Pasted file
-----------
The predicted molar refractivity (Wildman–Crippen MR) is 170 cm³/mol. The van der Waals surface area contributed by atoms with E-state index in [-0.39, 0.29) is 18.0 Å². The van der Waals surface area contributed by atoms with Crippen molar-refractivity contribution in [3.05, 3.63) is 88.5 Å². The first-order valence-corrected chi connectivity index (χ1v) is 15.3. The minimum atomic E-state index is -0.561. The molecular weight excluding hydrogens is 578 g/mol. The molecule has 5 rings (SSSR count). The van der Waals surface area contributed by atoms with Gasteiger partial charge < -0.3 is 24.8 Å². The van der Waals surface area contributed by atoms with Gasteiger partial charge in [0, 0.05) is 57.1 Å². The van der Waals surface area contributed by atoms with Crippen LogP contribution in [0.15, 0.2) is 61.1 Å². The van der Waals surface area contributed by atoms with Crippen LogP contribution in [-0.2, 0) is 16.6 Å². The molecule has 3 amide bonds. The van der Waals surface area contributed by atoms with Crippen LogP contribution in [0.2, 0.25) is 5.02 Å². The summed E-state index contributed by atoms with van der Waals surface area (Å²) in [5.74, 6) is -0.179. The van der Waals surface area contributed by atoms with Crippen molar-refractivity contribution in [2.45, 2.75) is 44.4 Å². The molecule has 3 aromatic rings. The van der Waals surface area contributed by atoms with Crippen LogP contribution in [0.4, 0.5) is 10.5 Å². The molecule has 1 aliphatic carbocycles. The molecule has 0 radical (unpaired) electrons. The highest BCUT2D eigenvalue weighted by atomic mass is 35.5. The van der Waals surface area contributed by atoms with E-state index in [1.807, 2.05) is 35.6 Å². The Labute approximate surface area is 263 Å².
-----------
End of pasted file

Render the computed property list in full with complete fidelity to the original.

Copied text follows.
The predicted molar refractivity (Wildman–Crippen MR) is 170 cm³/mol. The van der Waals surface area contributed by atoms with E-state index in [-0.39, 0.29) is 18.0 Å². The van der Waals surface area contributed by atoms with Crippen molar-refractivity contribution in [3.05, 3.63) is 88.5 Å². The first-order valence-corrected chi connectivity index (χ1v) is 15.3. The minimum atomic E-state index is -0.561. The molecular weight excluding hydrogens is 578 g/mol. The molecule has 5 rings (SSSR count). The van der Waals surface area contributed by atoms with Gasteiger partial charge < -0.3 is 24.8 Å². The van der Waals surface area contributed by atoms with Gasteiger partial charge in [0, 0.05) is 57.1 Å². The van der Waals surface area contributed by atoms with Crippen LogP contribution in [0.15, 0.2) is 61.1 Å². The van der Waals surface area contributed by atoms with Crippen LogP contribution in [-0.2, 0) is 16.6 Å². The molecule has 3 amide bonds. The van der Waals surface area contributed by atoms with Crippen LogP contribution in [0.2, 0.25) is 5.02 Å². The summed E-state index contributed by atoms with van der Waals surface area (Å²) in [5.74, 6) is -0.179. The van der Waals surface area contributed by atoms with Crippen molar-refractivity contribution in [2.45, 2.75) is 44.4 Å². The molecule has 3 aromatic rings. The van der Waals surface area contributed by atoms with Crippen LogP contribution in [0.4, 0.5) is 10.5 Å². The molecule has 1 aliphatic carbocycles. The molecule has 0 radical (unpaired) electrons. The highest BCUT2D eigenvalue weighted by atomic mass is 35.5. The van der Waals surface area contributed by atoms with E-state index in [1.807, 2.05) is 35.6 Å². The Labute approximate surface area is 263 Å².